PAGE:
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Contrasting environmental drivers of fish growth

Joyce Ong, Jessica Meeuwig | Jun 08, 2015

Joyce Ong, Jessica Meeuwig

Jun 08, 2015

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Mangrove jack (Lutjanus argentimaculatus) approaching an underwater baited camera station (BRUVS).

Photo: Centre for Marine Futures.

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Joyce Ong
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Ong JJ, Rountrey AN, Meeuwig JJ, Newman SJ, Zinke J, Meekan MG. 2015. Contrasting environmental drivers of adult and juvenile growth in a marine fish: Implications for the effects of climate change. Scientific Reports, 5: art10859.


  • Our climate is rapidly changing and water temperatures in the ocean have been on the rise for several years.
  • Being able to predict how climate shifts will affect the growth of marine species is crucial, but has not been fully explored due to the lack of appropriate long term data sets.
  • We examined how historical climate fluctuations have affected the growth of a commercially important tropical snapper species (the mangrove jack, Lutjanus argentimaculatus) in north-western Australia.
  • We used light microscopy to image the otoliths and analysed the snappers’ growth patterns based on ring counts.
  • Fish grew faster under warm and hyposaline conditions, conditions typical of La Niña years.
  • Such events are predicted to be less frequent but more extreme in the future, indicating potentially tough times ahead for snappers.


Many marine fishes have life history strategies that involve ontogenetic changes in the use of coastal habitats. Such ontogenetic shifts may place these species at particular risk from climate change, because the successive environments they inhabit can differ in the type, frequency and severity of changes related to global warming. We used a dendrochronology approach to examine the physical and biological drivers of growth of adult and juvenile mangrove jack (Lutjanus argentimaculatus) from tropical north-western Australia.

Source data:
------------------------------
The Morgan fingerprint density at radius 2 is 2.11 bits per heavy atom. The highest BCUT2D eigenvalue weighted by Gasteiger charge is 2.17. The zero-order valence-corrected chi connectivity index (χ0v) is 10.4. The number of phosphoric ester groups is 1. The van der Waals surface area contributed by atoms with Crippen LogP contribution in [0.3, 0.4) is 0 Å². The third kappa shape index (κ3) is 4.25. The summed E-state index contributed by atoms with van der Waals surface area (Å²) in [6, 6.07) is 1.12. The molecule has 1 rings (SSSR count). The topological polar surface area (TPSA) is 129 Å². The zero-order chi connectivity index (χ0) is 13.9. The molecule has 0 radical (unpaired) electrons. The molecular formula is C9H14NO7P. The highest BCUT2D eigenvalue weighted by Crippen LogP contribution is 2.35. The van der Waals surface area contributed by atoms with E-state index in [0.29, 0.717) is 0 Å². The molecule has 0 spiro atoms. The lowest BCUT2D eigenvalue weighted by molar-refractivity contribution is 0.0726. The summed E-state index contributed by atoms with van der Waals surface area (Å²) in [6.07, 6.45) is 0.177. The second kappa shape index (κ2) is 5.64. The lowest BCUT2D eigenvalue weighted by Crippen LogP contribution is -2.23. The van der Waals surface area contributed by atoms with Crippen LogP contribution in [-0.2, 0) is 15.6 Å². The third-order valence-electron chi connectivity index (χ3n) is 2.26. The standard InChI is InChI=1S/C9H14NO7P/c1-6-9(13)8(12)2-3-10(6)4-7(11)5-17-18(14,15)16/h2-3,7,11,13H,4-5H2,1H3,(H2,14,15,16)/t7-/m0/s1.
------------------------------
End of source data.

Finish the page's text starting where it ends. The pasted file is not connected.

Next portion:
Juveniles of this species inhabit estuarine environments and adults reside on coastal reefs. The Niño-4 index, a measure of the status of the El Niño-Southern Oscillation (ENSO) had the highest correlation with adult growth chronologies, with La Niña years (characterised by warmer temperatures and lower salinities) having positive impacts on growth. Atmospheric and oceanographic phenomena operating at ocean-basin scales seem to be important correlates of the processes driving growth in local coastal habitats. Conversely, terrestrial factors influencing precipitation and river runoff were positively correlated with the growth of juveniles in estuaries. Our results show that the impacts of climate change on these two life history stages are likely to be different, with implications for resilience and management of populations.


The authors acknowledge the facilities, and the scientific and technical assistance of the Australian Microscopy & Microanalysis Research Facility at the Centre for Microscopy, Characterisation & Analysis, the University of Western Australia, a facility funded by the University, State and Commonwealth Governments. In particular, we would like to thank Professor Paul Rigby and Miss Alysia Buckley for the help and advice they have provided. This work was funded by the Australian National Network in Marine Science, the Australian Institute of Marine Science and conducted as part of a PhD thesis funded by a scholarship from the Australian Postgraduate Awards. J.Z. was supported by a UWA/AIMS/CSIRO fellowship and an Honorary Research Fellowship with the University of the Witwatersrand.



Light micrograph of the dorsal side of a Lutjanus argentimaculatus (mangrove jack) otolith section, showing successive growth rings (Photograph: Joyce Ong).